13 July 2023
Unless you are deep in the woods of it, like we are, you may be forgiven for not having noticed that Emerging Markets (EM) have outperformed Developed Markets (DM) year-to-date (YTD). Investors and the financial media alike have ignored EM for the last decade, and perhaps rightly so, as it has underperformed DM over this period. But this year - among all the hype about AI and how it is benefiting primarily US Tech stocks - EM Bonds, Credit, and FX have all done better than their DM counterparts (ironically, Chinese internet companies’ profits have jumped by nearly 50% so far this year, while their share prices are down around 10% - the opposite to what has happened to some of the largest US Tech firms.
We think there are six reasons to back up this claim:
1. Growth Divergence
In the period post the Asian/Russian crisis in late 1997-1998 until the Great Financial Crisis of 2008, EM growth trended above DM growth, and EM outperformed DM. In the period that followed, the opposite happened. We believe this latest cycle, characterised by more than a decade of DM QE followed by a heavy dose of Covid stimulus, is now at an inflection point and is likely to turn in favour of EM.
2. Inflation Divergence
The Russia-Ukraine conflict may have changed the global supply chains much more than Trump’s tariffs on China before that, at least when it comes to energy. When coupled with the effect of DM’s policies (see our previous post) on Aggregate Demand, the result was a burst of DM inflation never seen in the last 40 years. It is not surprising, then, that DM inflation surpassed EM inflation for the first time in the summer of last year.
3. The Institutional Credibility Divergence
As a direct result of the past policies, particularly when it also comes to their belated response last year to the rise in inflation, there is an argument that DM Central Banks have lost some institutional credibility. At the same time, EM countries have built up institutional credibility by granting their Central Banks autonomy to run inflation-targeting frameworks. This development, if we are right in our judgement (as there is no specific data to prove the case), can have a much longer-lasting positive structural effect on EM vs DM.
4. The Interest Rate Divergence
The large majority of global rate hikes YTD (there are about 90 of them) have been done by DM Central Banks. All the rate cuts, on the other hand (17 of them), were in EM. This latest divergence builds on the ones before – EM is pivoting to easy monetary policy, while DM continues on their hawkish path (DMs that paused have been forced to resume hikes – BOC, RBA and others – Norges, BOE – have increased the pace of hikes). There are about 1200bps of rate cuts priced in for 2023 year-end in EM and about 340bps of hikes for DM (including Turkey, where more than 1000bps of hikes are prices, and Russia, 200bps of hikes, offset those other cuts in EM).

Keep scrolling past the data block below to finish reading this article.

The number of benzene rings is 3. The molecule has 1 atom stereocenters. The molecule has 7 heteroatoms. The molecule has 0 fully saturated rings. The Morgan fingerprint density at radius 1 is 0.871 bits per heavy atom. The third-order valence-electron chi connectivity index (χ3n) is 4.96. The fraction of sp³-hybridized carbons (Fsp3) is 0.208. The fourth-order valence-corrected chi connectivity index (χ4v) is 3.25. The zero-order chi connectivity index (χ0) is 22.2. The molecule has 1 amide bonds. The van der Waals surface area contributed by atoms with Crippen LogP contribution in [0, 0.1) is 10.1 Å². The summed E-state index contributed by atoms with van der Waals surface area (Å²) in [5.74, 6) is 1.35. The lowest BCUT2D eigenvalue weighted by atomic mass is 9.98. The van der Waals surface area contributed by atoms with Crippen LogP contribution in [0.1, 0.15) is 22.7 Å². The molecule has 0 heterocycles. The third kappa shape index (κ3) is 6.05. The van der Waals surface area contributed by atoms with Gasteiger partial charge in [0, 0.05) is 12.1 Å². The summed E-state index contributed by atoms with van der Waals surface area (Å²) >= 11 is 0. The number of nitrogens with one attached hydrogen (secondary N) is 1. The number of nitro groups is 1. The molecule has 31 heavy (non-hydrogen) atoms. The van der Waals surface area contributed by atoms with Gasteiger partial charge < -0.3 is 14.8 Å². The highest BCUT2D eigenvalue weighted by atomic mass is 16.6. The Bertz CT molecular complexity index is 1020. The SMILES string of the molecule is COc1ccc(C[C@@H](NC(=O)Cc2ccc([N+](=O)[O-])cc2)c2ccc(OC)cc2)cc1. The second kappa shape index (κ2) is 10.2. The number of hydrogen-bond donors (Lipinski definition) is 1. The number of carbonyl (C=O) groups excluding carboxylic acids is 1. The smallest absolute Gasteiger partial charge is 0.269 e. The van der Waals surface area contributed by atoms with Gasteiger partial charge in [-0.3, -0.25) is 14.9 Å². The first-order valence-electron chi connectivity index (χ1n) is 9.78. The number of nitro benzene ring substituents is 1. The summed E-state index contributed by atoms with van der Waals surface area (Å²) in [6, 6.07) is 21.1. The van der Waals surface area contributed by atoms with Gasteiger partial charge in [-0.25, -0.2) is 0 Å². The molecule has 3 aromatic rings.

5. Commodities Super Cycle to Resume
We think China’s rise as the dominant economic power in the world is not a fluke – Size matters. While we acknowledge that demographics will be a drag on population growth, high literacy/education levels and the advance of General Artificial Intelligence (GAI) can offset the decline in production on the supply side by raising productivity. The right institutional framework can sustain household purchasing power and thus maintain consumption growth levels stable on the demand side. The rise in China (moving up the manufacturing value chain) comes along with a DM impetus to re-industrialise after years of general neglect (CHIPS and Sciences Act, Bipartisan infrastructure law, Inflation Reduction Act in the US; Critical Raw Materials Act (CRMA) and a Net-Zero Industry Act to facilitate the green energy transition in Europe). This should put a bid on all commodities going forward. The recent geopolitical developments, however, may have improved the Terms of Trade for EM at the expense of DM and, in the process, generated a trend whereby countries prioritise securing their commodity supply chains rather than amassing more financial reserves.
6. Structurally Weaker USD
The USD is likely to remain the undisputed reserve currency in the next decade, but its superiority as the dominant global trade currency is challenged by the rise of the Renminbi (CNY): about one-third of China’s cross border trade transactions are invoiced in CNY; more and more of global trade has gone through in a non-USD currency. Financial flows, being multiple times larger than trade flows, matter more in the currency market, but at some point, the latter is likely to affect the former and, thus, global currencies standing. Moreover, the reshuffle of China’s government this March was followed by the same at the PBOC, the result of which is likely to be a much more proactive fiscal policy at the expense of monetary policy, ensuring a stable CNY serving as a magnet for foreign flows as well.
It has been difficult to be an EM bull in the last decade or so, but it might be just the time to think about becoming one now.